You may have heard that 168,000 of the 401(k) plan participants that Fidelity works with have $1 million or more in their 401(k) accounts.
And you may have thought, why not me? What would I need to do to save $1 million in my 401(k) account?
Read on to learn how you, too, can become a 401(k) millionaire.
This is how much you need to save
MarketWatch published a table entitled, “What If You Maxed Out Your 401(k)”, that provides all the information you need on how much to save and what you need to earn to accumulate $1 million in your 401(k) by the time you reach age 65.
If you are able to max out your 401(k) contributions each year (they assume $18,500 in annual contributions) and allocate your account balance correctly to generate the returns shown, you can stop reading right here.
Unfortunately, according to Vanguard, 10% or less of all 401(k) savers are able to max out their contributions each year. In my experience, most of the individuals who are able to max out are senior executives and business owners.
So, for the 90% of us who are left, please continue on with me.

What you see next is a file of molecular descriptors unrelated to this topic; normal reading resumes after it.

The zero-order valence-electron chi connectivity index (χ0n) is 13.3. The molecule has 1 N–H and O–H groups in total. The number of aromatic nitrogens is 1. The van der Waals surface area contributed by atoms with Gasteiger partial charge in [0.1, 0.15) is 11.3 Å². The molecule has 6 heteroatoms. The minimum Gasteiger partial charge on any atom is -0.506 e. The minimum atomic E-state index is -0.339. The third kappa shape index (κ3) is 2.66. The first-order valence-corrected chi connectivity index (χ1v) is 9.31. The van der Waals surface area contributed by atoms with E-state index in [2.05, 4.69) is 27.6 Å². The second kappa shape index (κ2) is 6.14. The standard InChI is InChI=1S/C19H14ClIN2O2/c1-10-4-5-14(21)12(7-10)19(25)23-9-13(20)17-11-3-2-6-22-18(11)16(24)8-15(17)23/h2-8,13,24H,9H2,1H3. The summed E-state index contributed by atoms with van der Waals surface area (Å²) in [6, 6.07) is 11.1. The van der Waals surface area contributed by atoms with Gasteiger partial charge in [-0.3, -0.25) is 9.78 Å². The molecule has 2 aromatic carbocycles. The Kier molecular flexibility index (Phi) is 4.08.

Or, this is what you need to give up
When saving money for retirement, you are embracing a fairly simple concept. Savers are choosing a lower standard of living now with the goal of saving enough money to finance a number of years of living without working. In other words, their retirement.
U.S. News ran a nice piece on what “Super Savers” sacrifice to max out their 401(k) plan savings each year. Drive an older car. Live in a modest home. Work in a job that pays you as much as possible. Limit travel. Don’t go out to eat a lot.
Making those sacrifices and living a savings-centered life is generally not appealing to anyone I know. Most of us don’t want to sacrifice significantly for a retirement dream we may not live long enough to experience. Besides, driving around in a clunky, old car and never going on vacation doesn’t sound like much fun.
So, for the 85% of us who remain, here is what I suggest.
For the rest of us, this is what you need to do
We aren’t Super Savers or senior executives. We want all gain and no pain. We expect a comfortable standard of living now and one just as good, or better, in retirement.
To get there, follow these steps.
1. Save as much as you can in qualified retirement plans